“We’re done with political theater and this waste of time and energy, and senators trying to hurt communities of color,” Rayes said. “Impeding democracy is simply unacceptable, and stopping Latinos to get to the polls and cast their votes is just unacceptable.”
The donors who signed onto the letter released Wednesday said they have given a combined $2.5 million to Sinema and the Democratic Senatorial Campaign Committee over the years, as well as nearly $17 million to Democratic candidates and committees in 2020 alone. They include business executive Merle Chambers, billionaire Vincent Ryan, philanthropist Trey Beck, and former Planned Parenthood Federation of America board chair Naomi Aberly.
Not all of the signatories have donated directly to Sinema, but most have contributed to her or the DSCC, they said.
“Some of us gave the maximum allowable contribution to your 2018 campaign,” they said in the letter to Sinema, adding that, “We must draw a line. We cannot in good conscience support you if you refuse to use your office to protect our fundamental rights to vote, and we will be obliged to back alternatives for your seat who will do the right thing for our country. Further, we are in agreement that, should your ultimate decision be to prioritize the veneer of bipartisanship, in the form of an arcane senate rule, over the voting rights that John Lewis put his life on the line to defend, your campaign should return each of our 2018 Senate campaign donations.”
Last Thursday, on the same day that Biden headed to Capitol Hill to try to persuade Democrats to revamp Senate rules to make way for the voting rights legislation, Sinema reiterated in a speech on the Senate floor that she supports the filibuster, which requires 60 votes to pass most bills.
Sinema said she backed the Freedom to Vote Act and the John Lewis Voting Rights Advancement Act, but could not get behind “separate actions that worsen the underlying disease of division infecting our country.” She argued that “when one party need only negotiate with itself, policy will inextricably be pushed from the middle towards the extremes.”
A spokesperson for Sinema did not immediately provide a comment about the donors’ letter. In a recent statement, the senator said “different people of good faith can have honest disagreements about policy and strategy.”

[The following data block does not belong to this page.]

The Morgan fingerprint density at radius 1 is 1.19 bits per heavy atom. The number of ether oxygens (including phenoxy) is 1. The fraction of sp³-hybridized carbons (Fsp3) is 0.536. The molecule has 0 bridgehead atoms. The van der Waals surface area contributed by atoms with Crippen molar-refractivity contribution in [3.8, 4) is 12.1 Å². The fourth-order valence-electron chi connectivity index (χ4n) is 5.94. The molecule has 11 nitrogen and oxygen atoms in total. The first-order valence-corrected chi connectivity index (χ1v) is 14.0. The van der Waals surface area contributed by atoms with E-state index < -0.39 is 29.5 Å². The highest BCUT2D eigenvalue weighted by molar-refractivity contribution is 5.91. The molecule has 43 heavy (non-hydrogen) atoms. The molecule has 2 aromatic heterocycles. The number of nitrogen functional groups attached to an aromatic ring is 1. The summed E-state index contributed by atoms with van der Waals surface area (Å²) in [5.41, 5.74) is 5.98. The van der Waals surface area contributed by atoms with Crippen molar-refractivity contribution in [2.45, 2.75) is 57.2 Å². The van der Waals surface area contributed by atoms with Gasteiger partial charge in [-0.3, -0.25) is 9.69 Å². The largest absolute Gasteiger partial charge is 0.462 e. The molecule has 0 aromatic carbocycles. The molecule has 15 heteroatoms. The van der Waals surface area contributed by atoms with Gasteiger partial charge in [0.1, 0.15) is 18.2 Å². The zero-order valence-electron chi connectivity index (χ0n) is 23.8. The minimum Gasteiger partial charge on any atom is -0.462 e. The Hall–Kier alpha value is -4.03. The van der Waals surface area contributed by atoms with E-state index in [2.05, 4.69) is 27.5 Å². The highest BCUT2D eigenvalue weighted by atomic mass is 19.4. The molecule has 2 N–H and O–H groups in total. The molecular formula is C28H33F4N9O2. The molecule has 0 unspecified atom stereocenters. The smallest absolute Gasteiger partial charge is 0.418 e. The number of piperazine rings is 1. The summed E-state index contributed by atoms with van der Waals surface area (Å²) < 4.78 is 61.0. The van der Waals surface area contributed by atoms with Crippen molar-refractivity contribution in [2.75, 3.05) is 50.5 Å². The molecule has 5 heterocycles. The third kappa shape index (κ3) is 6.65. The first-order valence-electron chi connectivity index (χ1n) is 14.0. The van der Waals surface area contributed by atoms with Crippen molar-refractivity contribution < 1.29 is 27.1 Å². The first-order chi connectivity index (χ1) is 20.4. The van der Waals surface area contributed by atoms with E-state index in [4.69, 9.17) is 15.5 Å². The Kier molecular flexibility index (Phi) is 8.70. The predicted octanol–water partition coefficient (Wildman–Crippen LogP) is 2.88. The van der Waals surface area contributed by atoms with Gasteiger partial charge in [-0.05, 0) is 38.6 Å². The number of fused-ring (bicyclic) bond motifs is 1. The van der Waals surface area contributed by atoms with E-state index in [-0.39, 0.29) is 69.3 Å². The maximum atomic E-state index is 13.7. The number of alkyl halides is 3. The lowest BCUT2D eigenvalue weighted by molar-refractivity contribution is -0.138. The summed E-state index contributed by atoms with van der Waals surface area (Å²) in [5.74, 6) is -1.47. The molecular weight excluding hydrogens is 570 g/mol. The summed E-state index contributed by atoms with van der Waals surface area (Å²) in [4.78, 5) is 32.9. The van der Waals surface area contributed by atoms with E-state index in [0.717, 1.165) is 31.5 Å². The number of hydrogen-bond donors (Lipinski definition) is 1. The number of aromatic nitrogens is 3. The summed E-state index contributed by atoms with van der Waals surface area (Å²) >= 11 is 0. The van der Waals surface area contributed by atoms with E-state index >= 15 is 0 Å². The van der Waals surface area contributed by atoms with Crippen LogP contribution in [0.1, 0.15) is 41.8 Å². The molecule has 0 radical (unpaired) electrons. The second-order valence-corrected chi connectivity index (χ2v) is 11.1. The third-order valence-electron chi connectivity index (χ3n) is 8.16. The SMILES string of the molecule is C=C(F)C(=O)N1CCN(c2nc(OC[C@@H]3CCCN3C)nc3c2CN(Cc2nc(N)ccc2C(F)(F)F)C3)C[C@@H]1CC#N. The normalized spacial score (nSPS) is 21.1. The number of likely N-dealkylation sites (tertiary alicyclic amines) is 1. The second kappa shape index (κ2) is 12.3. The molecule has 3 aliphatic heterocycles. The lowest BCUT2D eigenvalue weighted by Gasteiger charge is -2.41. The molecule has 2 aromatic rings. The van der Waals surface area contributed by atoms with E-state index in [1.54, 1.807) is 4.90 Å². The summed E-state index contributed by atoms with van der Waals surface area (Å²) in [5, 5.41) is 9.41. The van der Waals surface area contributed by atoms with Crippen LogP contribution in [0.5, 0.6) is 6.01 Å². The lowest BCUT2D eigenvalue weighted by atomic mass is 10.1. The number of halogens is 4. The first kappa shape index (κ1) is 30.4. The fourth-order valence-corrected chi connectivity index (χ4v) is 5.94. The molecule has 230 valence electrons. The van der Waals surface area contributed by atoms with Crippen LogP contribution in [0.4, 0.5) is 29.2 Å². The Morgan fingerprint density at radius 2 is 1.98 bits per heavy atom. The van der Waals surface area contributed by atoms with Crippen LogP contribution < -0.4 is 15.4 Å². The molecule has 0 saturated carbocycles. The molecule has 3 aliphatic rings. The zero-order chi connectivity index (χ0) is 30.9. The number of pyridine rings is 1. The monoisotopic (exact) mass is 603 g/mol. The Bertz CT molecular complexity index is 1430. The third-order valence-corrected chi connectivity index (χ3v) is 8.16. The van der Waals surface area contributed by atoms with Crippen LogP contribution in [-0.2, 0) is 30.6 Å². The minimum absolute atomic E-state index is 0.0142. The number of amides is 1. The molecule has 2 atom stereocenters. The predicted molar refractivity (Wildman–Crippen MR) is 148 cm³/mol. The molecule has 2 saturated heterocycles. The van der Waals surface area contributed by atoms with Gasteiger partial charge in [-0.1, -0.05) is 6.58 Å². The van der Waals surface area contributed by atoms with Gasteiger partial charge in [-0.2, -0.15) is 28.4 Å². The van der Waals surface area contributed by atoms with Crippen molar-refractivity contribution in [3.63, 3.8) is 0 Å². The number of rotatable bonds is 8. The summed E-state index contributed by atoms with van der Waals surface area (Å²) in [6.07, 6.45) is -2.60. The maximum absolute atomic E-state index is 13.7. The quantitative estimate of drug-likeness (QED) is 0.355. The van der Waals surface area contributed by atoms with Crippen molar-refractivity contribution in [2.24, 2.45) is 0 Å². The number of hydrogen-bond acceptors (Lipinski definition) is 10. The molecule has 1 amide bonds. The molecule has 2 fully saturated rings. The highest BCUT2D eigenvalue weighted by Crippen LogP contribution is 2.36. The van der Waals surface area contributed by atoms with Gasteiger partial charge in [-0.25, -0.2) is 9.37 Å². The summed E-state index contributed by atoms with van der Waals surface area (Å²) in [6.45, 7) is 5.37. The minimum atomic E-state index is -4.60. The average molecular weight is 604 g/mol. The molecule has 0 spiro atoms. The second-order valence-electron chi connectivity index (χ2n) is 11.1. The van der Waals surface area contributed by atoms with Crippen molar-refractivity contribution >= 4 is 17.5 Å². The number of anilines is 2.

The escalating threats against Sinema have also come from some of Sinema’s colleagues. Sen. Bernie Sanders (I-Vt.) said Tuesday he is open to endorsing primary challengers to Sinema and Manchin. Sen. Elizabeth Warren (D-Mass.) also did not rule out supporting such a challenge, saying that “we’ll address that when we get past this week” when asked if Sinema and Manchin should be primaried.
Notably, even Majority Leader Chuck Schumer dodged a question about whether he would back Sinema and Manchin in upcoming Democratic primaries: “I’m not getting into the politics. This is a substantive, serious issue,” he said.
Rep. Ruben Gallego (D-Ariz.), a potential challenger to Sinema, has enjoyed a significant amount of buzz in recent weeks. He has hired a fundraiser and spoken with national donors, while activists seeking to draft him or another Democrat to primary Sinema have seen a fundraising boost in the wake of the senator’s floor speech.
In their letter to Sinema, the Democratic donors said that she is underestimating the threat Republican lawmakers pose to fair elections, particularly as Trump demands GOP candidates endorse “not just the lie that the 2020 election was stolen, but that the result should have been overturned.” They also contend that Republicans will inevitably change or do away with the filibuster when they take back control of the Senate in the future.